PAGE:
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Monday, September 21, 2015

Revisiting, for Leah, author Susan Vreeland's Lisette's List and her visit to Roussillion, the setting for much of that wonderful book.

Susan Vreeland's Lisette's List, has been available for a good while now. If you have not read it, what are you waiting for? It  is a work of historical fiction about art, war, and love.  It is a work of historical fiction that I fell in love with and is in itself a work of art.

Vreeland revisited the lovely French settings of the book with a group of readers and admirers. Regrettable, I was not part of that group, but have enjoyed the photos of the trip shared by Mimi Placencia. Check out two of her photos below. But, first, hope you will read my review.

                                                                   Review by JF Smith

When visiting art galleries, there has always been one gallery that I could speed through. That gallery would be housing Camille Pissarro, Paul Cezanne, and Marc Chagall. I simply did not understand most of their paintings. While I still do not understand all, Lisette's story helped me see things in the paintings that I had not, seen before. In fact, I became so enthralled when Lisette would learn of the meaning of or the reasons for the paintings, that I would come to the computer and research that painting. Often I would simple have the painting on screen as I was reading about it. Wow! Most books do not do that for me. Two of the eight paintings discussed in the story are not actual, but this in no way detracts from the novel. Additionally, the book is so well researched that Ms. Vreeland uses passages from known writings or discussions by the artists themselves.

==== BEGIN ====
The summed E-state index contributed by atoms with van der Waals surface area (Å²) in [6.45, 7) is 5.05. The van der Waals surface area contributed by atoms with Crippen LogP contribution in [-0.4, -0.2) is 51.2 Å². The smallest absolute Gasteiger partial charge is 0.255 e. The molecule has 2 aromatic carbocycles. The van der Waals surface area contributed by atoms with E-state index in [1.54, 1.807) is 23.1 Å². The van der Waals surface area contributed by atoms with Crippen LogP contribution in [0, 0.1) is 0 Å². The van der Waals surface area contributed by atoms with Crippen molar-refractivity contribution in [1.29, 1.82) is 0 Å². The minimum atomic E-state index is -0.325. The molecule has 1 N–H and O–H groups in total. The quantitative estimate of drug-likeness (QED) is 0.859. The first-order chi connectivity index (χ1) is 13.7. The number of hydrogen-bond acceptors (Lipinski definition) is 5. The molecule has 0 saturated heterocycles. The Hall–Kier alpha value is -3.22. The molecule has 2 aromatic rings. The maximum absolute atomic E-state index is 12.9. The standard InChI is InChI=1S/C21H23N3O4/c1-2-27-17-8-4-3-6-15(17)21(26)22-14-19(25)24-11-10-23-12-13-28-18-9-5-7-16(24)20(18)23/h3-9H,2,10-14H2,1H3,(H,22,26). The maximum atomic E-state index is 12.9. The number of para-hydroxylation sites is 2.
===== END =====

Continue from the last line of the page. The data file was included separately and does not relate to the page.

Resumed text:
The blending of the horrors of WWII in France and the life and times of these artists, and of  the other characters in the book, make an evocative read. Lisette is a Parisian embodying all the glamour and free spirit of that word just before WWII. She is enamored with the art scene in Paris and wants to work in a gallery. She has just received the opportunity she so desires when change occurs.

Suddenly, this young Parisian must move with her husband, Andre, to Provence in the south of France to care for his dying grandfather. Grandfather Pascal introduces Lisette to more art and art history than she could ever have learned in the galleries of Paris. She learns that in his early years Pascal was a color pigment salesman representing his beloved village which mined the materials needed by artists. Through his work he became friends with the artists of the day.

His humble cottage in Roussillon, Provence, France, was sparsely decorated but did feature a wall of paintings given to him by those friends from the art world in Paris. He leaves these to Lisette and her husband Andre. He also leaves them his memories, both written and oral. These works of art and the artists who painted them are lifelines that help Lisette get through life after the war takes Andre's life and Lisette must live along and learn to survive as a provencial woman.Through necessity she becomes a fighter, facing shortages, sufferings, and starvation.

My only small complaint would be that, too many times, we had to read through Lisette's mixing of various items to achieve color pigments that she wanted to duplicate. Since colors and pigmentation were essential to the story, I understand these inclusions. They did not detract from the overall story.

Beautifully written with vivid and colorful descriptions, thoughtful insights, and life in Provence, what more could a reader ask?  I highly recommend  Lisette's List. I think book clubs could have stimulating discussions about the book. This is my first Susan Veerland book. It will not be my last. I received an advance reader's copy of the book from NetGalley.

The ocher of Roussillon, France was in itself almost a character in the book. Here you can see the glorious color.